K-Pop girl group LAYSHA reportedly victims of spy cameras
K-pop girl group LAYSHA are reportedly victims of the hidden camera. Leader Go Eun posted on Instagram yesterday (Aug 29), claiming photos and videos of her taken without permission in private areas were leaked without her knowledge.
In the now-deleted post, she wrote: "I didn't want to be stressed or turn it into a big deal, so I've been ignoring malicious comments, rumors and hackings. I didn't do anything, but now there are hidden cameras. I can't hold back anymore."
"Whether it's the changing room in the company or my house, I didn't know when hidden cameras were installed. I have to catch this person. I'm tired of suffering and crying alone. It's too much for me, mentally."
"From now on, whatever it is, I'll be taking strict actions. I will sue and punish those who use me as gossip fodder without hesitation."
Following her revelation, many were shocked and suspected her company of doing the deed.
However, others claimed that it was "fake news" and that she was only doing it as part of marketing efforts to promote an adult show that she had filmed centred around the concept of hidden cameras, I Do It Alone.
The show was streamed online and netizens claimed that the images she used for the Instagram post are thumbnails from the show's website.
On the other hand, some people argued that she might not have known that she was being filmed for the show and blamed her company.
The 27-year-old then updated her Instagram status to deny that it was done by her company. She wrote, "There are a lot of people who said it was done by my manager, but this definitely has nothing to do with my manager or company."
She also denied that it was part of publicity efforts for the show, writing, "There are also people who said it's part of the web programme I Do It Alone, but which crazy person would allow someone to shoot us getting dressed in the company dressing room or take a bottom-up shot in the car? Not the people around me."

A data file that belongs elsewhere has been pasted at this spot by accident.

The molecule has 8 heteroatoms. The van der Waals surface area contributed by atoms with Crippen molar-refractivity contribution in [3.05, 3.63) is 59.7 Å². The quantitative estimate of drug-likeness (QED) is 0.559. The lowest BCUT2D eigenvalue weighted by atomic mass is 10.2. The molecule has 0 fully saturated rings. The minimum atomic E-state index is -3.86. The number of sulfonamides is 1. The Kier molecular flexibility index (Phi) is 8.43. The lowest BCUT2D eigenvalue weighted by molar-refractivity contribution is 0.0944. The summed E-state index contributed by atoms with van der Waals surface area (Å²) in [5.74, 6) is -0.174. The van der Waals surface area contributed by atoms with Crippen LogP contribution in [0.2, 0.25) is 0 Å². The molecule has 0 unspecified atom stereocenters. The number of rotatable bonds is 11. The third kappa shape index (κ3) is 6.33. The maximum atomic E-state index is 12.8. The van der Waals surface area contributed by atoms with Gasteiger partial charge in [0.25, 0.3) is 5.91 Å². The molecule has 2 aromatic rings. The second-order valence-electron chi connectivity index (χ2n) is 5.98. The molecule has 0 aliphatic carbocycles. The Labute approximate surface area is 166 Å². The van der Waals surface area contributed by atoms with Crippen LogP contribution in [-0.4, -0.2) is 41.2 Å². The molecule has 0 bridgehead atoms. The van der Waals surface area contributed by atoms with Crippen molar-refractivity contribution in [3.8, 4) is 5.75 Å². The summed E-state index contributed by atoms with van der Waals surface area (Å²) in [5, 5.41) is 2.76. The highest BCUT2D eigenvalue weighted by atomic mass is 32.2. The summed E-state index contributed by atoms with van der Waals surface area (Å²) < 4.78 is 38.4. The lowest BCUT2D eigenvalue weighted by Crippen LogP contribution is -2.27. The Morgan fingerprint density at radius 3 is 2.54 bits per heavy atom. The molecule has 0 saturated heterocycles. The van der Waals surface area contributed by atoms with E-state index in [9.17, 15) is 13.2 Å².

Fellow member Som also posted a lengthy comment on the issue, using a screengrab of someone who described the leaked footage as "something to cherish forever".
She wrote: "Something to cherish forever… What are you going to do forever with the hidden camera footage of someone else?"
"You don't even need an ID or password, everyone can just watch it? Isn't this crazy? The hidden cameras in our house, company, car… and then [everything is] leaked."
"I've only heard these things happening to people on TV or on the Internet, but the fact that it happened to us, right under our noses. When we were first notified, we cried."
"The LAYSHA members have been very thankful for all the interest people had in us, and we say that getting bad comments are better than having no comments, [which is why] we have been letting malicious rumours and personal attacks slide."
"So is this the result of us enduring it all? Up till now, the four of us have been working hard as members of LAYSHA. Our leader is also a person who works other than anyone else. Even though our job is one that entails people talking about us, no one has the right to infringe on your privacy and use it to damage our reputation and hurt us easily. We will be taking legal action."
"I have been receiving a lot of messages on KakaoTalk since I woke up, so if you see the video or any related post online, please report it and let me know. Please do the same for people who have information about the video. And to the person who leaked it, I hope you will stop spreading it and wait for punishment."
LAYSHA debuted in May 2015 and are known for their risque concept. Despite their sexy image, it doesn't make it OK for them to not be considered victims of a sex crime.
In Singapore, under the Personal Data Protection Act, one is not allowed to take photos or videos of other people without permission and publish it. Beyond this act, taking upskirt photos of women or installing spy cameras in private places, including the public toilet, is considered a criminal offence.
On average, there has been more than 500 insult of modesty cases reported to the police each year since 2015.
A few days ago, the last member of a voyeuristic video group was charged after he admitted to installing a hidden camera disguised as a wall hook in the toilet of Holland Village's Starbucks outlet between 2014 and 2015, and a similar one in his own bathroom to secretly film his female friend.
This article was first published on CLEO Singapore